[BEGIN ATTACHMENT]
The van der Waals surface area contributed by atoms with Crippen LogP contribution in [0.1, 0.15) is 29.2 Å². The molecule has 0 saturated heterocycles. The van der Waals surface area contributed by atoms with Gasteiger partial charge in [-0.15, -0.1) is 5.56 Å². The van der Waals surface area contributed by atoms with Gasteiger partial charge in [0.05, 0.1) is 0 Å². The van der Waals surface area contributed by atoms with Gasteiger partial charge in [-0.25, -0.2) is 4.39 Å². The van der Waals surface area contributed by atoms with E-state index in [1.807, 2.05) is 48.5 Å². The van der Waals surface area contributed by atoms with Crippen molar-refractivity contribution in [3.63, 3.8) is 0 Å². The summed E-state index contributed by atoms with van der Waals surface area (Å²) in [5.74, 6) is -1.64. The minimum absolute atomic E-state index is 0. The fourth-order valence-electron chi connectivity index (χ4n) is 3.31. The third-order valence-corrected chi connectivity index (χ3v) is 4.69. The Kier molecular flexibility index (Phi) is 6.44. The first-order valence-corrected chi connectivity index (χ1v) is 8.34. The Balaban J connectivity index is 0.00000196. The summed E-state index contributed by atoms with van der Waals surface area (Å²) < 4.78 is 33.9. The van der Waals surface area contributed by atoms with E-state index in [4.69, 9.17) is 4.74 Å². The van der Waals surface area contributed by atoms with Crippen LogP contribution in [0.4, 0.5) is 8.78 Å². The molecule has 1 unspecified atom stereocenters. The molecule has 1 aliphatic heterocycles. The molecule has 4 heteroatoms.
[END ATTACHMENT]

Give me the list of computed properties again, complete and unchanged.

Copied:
The van der Waals surface area contributed by atoms with Crippen LogP contribution in [0.1, 0.15) is 29.2 Å². The molecule has 0 saturated heterocycles. The van der Waals surface area contributed by atoms with Gasteiger partial charge in [-0.15, -0.1) is 5.56 Å². The van der Waals surface area contributed by atoms with Gasteiger partial charge in [0.05, 0.1) is 0 Å². The van der Waals surface area contributed by atoms with Gasteiger partial charge in [-0.25, -0.2) is 4.39 Å². The van der Waals surface area contributed by atoms with E-state index in [1.807, 2.05) is 48.5 Å². The van der Waals surface area contributed by atoms with Crippen molar-refractivity contribution in [3.63, 3.8) is 0 Å². The summed E-state index contributed by atoms with van der Waals surface area (Å²) in [5.74, 6) is -1.64. The minimum absolute atomic E-state index is 0. The fourth-order valence-electron chi connectivity index (χ4n) is 3.31. The third-order valence-corrected chi connectivity index (χ3v) is 4.69. The Kier molecular flexibility index (Phi) is 6.44. The first-order valence-corrected chi connectivity index (χ1v) is 8.34. The Balaban J connectivity index is 0.00000196. The summed E-state index contributed by atoms with van der Waals surface area (Å²) < 4.78 is 33.9. The van der Waals surface area contributed by atoms with E-state index in [4.69, 9.17) is 4.74 Å². The van der Waals surface area contributed by atoms with Crippen LogP contribution in [0.4, 0.5) is 8.78 Å². The molecule has 1 unspecified atom stereocenters. The molecule has 1 aliphatic heterocycles. The molecule has 4 heteroatoms.